Susan Ivey finally has some company in the Carolinas 50.
The Reynolds American leader has been the lone woman on the Observer's list of CEOs of the bigger companies in North Carolina and South Carolina since 2005. But this year, for the first time, there are three women on the annual survey, which covers 2007 compensation.
Joining Ivey, who leads the Winston-Salem cigarette maker, are Ronee Hagen of Polymer Group Inc. in Charlotte and Janet Steinmayer with Centerplate Inc. of Spartanburg.
“I think it's fantastic” to have three women on the list, Ivey said. “That's something to celebrate.”
She said there's no reason that number can't grow. Ivey said she encourages women with the aptitude for the job to have the attitude and belief that they can be in those roles and feel comfortable in them.
Ivey became the CEO of Brown & Williamson Tobacco in Kentucky in 2001, then remained leader when the company merged with R.J. Reynolds in 2004.
“Certainly, women in our own company see no barriers in reaching executive roles in our company,” Ivey said.
In fact, a survey by Catalyst, a New York nonprofit that studies women at work, showed that Reynolds American had a higher percentage of female corporate officers than any other Fortune 500 company last year.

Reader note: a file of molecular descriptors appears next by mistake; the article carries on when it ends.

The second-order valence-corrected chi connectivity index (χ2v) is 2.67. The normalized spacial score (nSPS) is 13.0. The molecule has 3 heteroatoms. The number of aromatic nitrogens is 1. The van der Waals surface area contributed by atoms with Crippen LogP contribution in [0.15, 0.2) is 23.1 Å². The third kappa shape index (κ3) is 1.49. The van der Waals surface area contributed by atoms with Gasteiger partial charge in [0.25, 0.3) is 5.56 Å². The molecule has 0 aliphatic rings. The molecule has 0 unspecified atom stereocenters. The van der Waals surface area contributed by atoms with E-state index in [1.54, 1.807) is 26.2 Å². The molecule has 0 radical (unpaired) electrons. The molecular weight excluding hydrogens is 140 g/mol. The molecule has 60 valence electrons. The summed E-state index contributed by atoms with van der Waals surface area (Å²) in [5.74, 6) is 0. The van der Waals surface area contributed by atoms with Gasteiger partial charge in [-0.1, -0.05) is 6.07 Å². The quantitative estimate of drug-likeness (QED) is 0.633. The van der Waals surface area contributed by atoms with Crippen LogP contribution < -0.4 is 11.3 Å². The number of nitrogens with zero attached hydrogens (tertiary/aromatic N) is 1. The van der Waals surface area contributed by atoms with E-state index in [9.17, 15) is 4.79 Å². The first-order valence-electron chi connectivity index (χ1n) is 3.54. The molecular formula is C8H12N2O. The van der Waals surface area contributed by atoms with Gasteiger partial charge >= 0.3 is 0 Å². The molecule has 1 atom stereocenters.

But the news wasn't all good for female leaders.
In a recent survey of more than 3,400 U.S. and Canadian companies, The Corporate Library found that the median total compensation for female CEOs equaled only 85 percent of the median for men. And women ran less than 3 percent of the companies in the study, a number the Maine research group called “shockingly low.”
“So you're doing pretty well (in the Carolinas) if three out of 50 are women,” said Paul Hodgson, a senior research associate with the group.
Hagen took over at Polymer in April 2007 after running Sappi Fine Paper North America since 2004. Polymer makes nonwoven fabrics used in disposable diapers and cleaning wipes.
“Given today's challenging economic environment, every company needs highly competent leaders,” Hagen said in a brief e-mail interview. “Companies and boards of directors realize that the only way to ensure that they have access to the best leadership talent available is to open their searches to include ethnically and gender diverse candidates.”
Steinmayer might not be on the list for the Carolinas much longer, however.
Centerplate provides food and related concession services at sports facilities, convention centers and entertainment venues. In September, it agreed into be bought by private equity firm Kohlberg and Co., which has offices in New York and California.